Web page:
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Author: xraymd Big gold star, 5000 posts Feste Award Nominee! Old School Fool Add to my Favorite Fools Ignore this person (you won't see their posts anymore) Number: of 15004  
Subject: Re: A friend who needs a friend. Date: 10/26/2002 10:39 PM
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I'm worried about her. As long as I've known her, since high school, she's had problems. She's bipolar, but hasnt needed meds since she met Mike. I'm worried about her going into depression. I sure know I would!

I sent her flowers the other day, and offered her my place to stay at until we find an apartment. I just hope I can be the friend she needs right now..


Greetings, Soup, it's a very generous and supportive offer you are making to your friend who I sense will appreciate it very much.

But you are probably right about her experiencing a depression to some degree, given that her world has essentially collapsed around her feet. No surprise there. What I think will be very important for you is to be very honest with her and with yourself. Ordinary blues are expected - but if she begins to spiral in a way that she can't get under control with meds and therapy, it's going to be very important for both of you to realize what your limits are as a concerned and supportive friend. If it becomes too much to handle, have an action plan ready (like one or both of you reconsidering the living arrangement) and DISCUSS THIS BEFOREHAND. Talk with her about what steps she has in mind for herself if she becomes severely depressed (or even manic) - will she be in counseling? Will she be on meds? What do you have her permission to do if she is acting in a way that is unsafe for herself - or both of you? What WILL you do if she refuses your early efforts to intervene?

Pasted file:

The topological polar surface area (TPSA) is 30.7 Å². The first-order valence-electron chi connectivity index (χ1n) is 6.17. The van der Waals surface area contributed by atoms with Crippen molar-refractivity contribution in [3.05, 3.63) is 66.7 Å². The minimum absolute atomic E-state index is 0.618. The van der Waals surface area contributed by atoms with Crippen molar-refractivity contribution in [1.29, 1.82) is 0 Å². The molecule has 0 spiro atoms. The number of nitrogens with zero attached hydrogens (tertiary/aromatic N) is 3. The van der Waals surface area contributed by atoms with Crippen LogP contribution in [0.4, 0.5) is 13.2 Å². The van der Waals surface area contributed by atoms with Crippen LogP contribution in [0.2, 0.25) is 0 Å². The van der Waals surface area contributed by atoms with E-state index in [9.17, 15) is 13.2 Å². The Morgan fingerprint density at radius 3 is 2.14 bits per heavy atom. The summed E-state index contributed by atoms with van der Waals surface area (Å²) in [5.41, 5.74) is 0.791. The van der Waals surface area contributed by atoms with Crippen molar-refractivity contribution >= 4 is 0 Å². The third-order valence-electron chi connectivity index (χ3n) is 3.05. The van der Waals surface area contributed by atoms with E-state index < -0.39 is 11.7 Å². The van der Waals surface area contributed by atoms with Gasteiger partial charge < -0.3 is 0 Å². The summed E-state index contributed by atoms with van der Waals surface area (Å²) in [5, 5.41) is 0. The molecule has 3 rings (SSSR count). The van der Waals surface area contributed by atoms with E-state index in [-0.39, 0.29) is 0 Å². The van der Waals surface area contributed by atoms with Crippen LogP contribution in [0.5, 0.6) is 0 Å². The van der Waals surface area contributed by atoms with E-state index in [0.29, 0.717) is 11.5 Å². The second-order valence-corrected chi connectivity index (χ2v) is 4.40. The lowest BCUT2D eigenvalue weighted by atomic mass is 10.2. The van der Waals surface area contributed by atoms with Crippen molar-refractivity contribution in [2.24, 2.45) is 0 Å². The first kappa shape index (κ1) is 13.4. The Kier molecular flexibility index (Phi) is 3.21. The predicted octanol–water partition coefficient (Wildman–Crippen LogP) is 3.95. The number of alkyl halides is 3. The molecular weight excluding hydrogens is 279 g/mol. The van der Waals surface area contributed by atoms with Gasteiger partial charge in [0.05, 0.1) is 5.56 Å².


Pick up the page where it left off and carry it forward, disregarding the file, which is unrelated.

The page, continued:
In college I agreed to let a dear friend since childhood move in with me after she had undergone EST and hospitalization for clinical depression and a suicide attempt. I didn't really understand at the time how tenuous her state of mind was - though in hindsight I still think I would have had her move in with me. Long story short, she had a breakdown and I had to figure out the safest way to deal with it for both of us. I ended up being very honest and direct with her (though still kind) and effectively told her that how she was acting was unsafe for both of us and that I was calling her parents to come and get her. Which I did - and all hell broke loose. We did not speak again for almost 10 years, mainly because her mother was furious at me for not "handling" her. I submit, though, that I was 21 and doing the very best I knew how to do for my also-21-year-old friend in the midst of a psychotic depressive break.

After a decade passed, we found our way in touch with one another again. In the interim, she received further (and effective) help, was more stable and carefully we re-established a friendship which grew ever deeper in its solidity. She actually confessed to me early on in our rapproachment that it was because of my honesty and strength with her that she was able to develop a better backbone for herself though she was very angry with me at the time. But now, almost 25 years later, we have been and are long since once again dear friends and I would not change anything I did, save for talking beforehand about what to do in such eventualities. No different, really, from any important conversation that needs to be held with someone you share your living space (and a big part of your life) with.

You have a lot of insight, Soup, and I totally trust you will do great here but I did want to offer these thoughts.

xraymd
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